Mayer, S.A., et al, Recombinant Activated Factor VII for Acute Intracerebral hemorrhage”, NEJM, 2005;352:777-785.

O’Connell, K.A., Wood, J.J., Wise, R.P., et al, “Thromboembolic Adverse Events After Use of Recombinant Human Coagulation Factor VIIa”, JAMA, 2006;295:293-298.


Recent work strengthens the connection between oxidants and aging by showing that hematopoietic (blood) stem cells (HSCs) respond to oxidants by activating a pathway leading to stem cell exhaustion and bone marrow failure. Liu and Finkel summarize the work of a K. Ito’s group comprised of researchers affiliated with several different centers in Japan. “Whatever the exact sequence of events, it appears that oxidants may contribute to the aging of adult HSCs not as random and nonspecific damaging agents as was originally hypothesized in the free radical theory—but instead, through the redox-dependent activation of a specific MAPK pathway.” The work raises more questions than it answers but just maybe, “the late-night infomercials are on to something.”

Ito, K., et al, “Reactive Oxygen Species Act Through p38 MAPK to Limit the Lifespan of Hematopoietic Stem Cells”, Nature Medicine, vol. 12, no. 4, April 2006, pp. 446-451.

Liu, J, and Finkel, T., “Stem Cell Aging: What Bleach Can Teach”, Nature Medicine, vol. 12, no. 4, April 20206, pp. 383-384.

(Note: We have received letters from people who feel that taking anti-oxidants or reducing oxidative stress in other ways helped increase their platelet count.)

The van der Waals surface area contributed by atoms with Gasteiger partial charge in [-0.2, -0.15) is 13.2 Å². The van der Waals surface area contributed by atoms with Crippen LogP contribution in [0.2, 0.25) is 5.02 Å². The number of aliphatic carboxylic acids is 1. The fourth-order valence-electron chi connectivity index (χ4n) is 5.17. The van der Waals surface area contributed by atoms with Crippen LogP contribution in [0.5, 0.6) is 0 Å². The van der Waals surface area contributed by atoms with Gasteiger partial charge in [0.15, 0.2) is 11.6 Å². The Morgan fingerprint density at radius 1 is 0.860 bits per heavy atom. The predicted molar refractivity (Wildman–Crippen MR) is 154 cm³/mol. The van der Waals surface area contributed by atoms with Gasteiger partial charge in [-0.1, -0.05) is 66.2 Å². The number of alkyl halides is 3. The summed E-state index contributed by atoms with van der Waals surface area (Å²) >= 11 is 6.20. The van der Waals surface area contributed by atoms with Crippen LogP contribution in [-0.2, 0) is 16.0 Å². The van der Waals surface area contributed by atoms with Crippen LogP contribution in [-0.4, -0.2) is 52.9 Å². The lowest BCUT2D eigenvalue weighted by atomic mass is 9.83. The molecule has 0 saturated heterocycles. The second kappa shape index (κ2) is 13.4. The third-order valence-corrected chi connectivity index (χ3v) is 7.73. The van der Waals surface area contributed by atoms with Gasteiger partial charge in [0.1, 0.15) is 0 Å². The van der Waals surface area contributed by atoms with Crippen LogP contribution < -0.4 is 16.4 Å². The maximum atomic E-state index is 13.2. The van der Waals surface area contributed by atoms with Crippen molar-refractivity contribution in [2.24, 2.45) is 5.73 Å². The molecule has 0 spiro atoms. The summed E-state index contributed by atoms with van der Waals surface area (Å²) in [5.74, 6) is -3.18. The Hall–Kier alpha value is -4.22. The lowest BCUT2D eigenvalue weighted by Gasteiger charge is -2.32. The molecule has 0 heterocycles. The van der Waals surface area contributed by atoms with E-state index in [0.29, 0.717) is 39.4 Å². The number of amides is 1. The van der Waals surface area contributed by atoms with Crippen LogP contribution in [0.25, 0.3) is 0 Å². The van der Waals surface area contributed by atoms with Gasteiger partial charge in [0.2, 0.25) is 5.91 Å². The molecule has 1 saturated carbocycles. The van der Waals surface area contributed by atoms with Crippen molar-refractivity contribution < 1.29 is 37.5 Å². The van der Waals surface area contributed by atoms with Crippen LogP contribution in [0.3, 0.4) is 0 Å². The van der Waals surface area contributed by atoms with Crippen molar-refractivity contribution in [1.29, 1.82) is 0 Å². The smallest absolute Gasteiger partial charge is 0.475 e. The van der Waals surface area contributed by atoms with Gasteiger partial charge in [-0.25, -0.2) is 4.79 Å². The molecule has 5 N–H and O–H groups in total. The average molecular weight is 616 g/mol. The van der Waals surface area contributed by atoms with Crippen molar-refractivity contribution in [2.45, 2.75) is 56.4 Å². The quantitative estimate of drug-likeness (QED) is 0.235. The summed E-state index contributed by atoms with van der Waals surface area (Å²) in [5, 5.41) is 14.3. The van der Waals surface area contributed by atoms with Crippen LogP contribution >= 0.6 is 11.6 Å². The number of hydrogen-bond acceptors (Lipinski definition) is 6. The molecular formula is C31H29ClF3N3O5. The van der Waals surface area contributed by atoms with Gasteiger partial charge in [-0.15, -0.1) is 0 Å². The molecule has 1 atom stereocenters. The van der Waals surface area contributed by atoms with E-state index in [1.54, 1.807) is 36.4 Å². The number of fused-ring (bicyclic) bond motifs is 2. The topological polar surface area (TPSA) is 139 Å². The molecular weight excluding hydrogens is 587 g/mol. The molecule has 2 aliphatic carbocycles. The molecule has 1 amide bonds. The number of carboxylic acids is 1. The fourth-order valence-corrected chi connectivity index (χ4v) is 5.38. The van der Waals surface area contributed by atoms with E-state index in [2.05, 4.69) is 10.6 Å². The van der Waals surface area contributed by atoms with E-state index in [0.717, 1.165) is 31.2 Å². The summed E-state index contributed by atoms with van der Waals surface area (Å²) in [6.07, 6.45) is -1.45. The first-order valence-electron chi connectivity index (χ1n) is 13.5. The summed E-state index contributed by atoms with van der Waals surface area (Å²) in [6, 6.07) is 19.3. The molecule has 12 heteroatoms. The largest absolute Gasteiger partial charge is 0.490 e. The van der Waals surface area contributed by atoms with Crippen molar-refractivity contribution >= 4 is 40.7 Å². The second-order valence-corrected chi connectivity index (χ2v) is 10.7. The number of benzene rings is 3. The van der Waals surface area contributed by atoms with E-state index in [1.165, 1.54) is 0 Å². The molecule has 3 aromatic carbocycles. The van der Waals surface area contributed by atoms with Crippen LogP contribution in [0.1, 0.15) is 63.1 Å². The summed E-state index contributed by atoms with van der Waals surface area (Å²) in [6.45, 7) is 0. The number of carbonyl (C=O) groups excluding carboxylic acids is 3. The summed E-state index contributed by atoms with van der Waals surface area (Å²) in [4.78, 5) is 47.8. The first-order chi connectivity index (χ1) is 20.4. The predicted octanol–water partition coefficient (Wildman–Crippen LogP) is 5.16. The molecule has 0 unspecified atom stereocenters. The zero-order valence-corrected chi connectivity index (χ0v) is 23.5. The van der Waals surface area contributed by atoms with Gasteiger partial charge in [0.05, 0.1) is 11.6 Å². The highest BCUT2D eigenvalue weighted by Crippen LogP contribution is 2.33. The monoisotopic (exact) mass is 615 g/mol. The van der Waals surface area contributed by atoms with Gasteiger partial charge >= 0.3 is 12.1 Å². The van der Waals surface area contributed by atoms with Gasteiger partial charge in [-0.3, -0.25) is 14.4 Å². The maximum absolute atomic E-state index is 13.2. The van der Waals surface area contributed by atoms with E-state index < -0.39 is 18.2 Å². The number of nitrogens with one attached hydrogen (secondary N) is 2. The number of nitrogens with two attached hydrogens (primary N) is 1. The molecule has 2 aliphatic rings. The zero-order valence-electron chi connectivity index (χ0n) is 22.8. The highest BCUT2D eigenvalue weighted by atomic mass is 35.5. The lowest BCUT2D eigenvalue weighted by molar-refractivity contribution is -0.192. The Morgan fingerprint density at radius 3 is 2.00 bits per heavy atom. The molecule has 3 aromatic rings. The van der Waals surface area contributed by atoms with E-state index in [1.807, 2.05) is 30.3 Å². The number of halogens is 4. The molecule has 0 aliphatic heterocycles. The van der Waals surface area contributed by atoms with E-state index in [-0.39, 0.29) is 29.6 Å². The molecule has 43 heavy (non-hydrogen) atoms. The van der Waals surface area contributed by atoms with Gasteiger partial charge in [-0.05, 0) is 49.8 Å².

The FDA has a new friend. A newly-created Maryland non-profit corporation has established the FDA Alliance. This alliance will advocate for increased appropriations, more manpower, and enhanced personnel recruitment for the FDA. This organization fills a gap. While many parts of the government “benefit from independent, private organizations that educate and advocate on their behalf” the FDA did not enjoy support from private sector initiatives. You can learn more about this organization at:


Three out of 20 promotional brochures developed by pharmaceutical companies to promote their products to physicians were found in a recent study to contain data different from the original study on the effects of the drug. A group at the University of North Texas Health Science Center studied 20 brochures representing 20 different medications. Two reviewers compared the content of each brochure with the data presented in the original study. The group rated 15 of the 20 studies valid. Despite the fact that for the three brochures in which the differences between the data in the brochures and the data in the original study were small, the authors recommended doctors review original studies prior to prescribing new medications.

Hematology and Oncology News and Issues, April 2006, p. 19.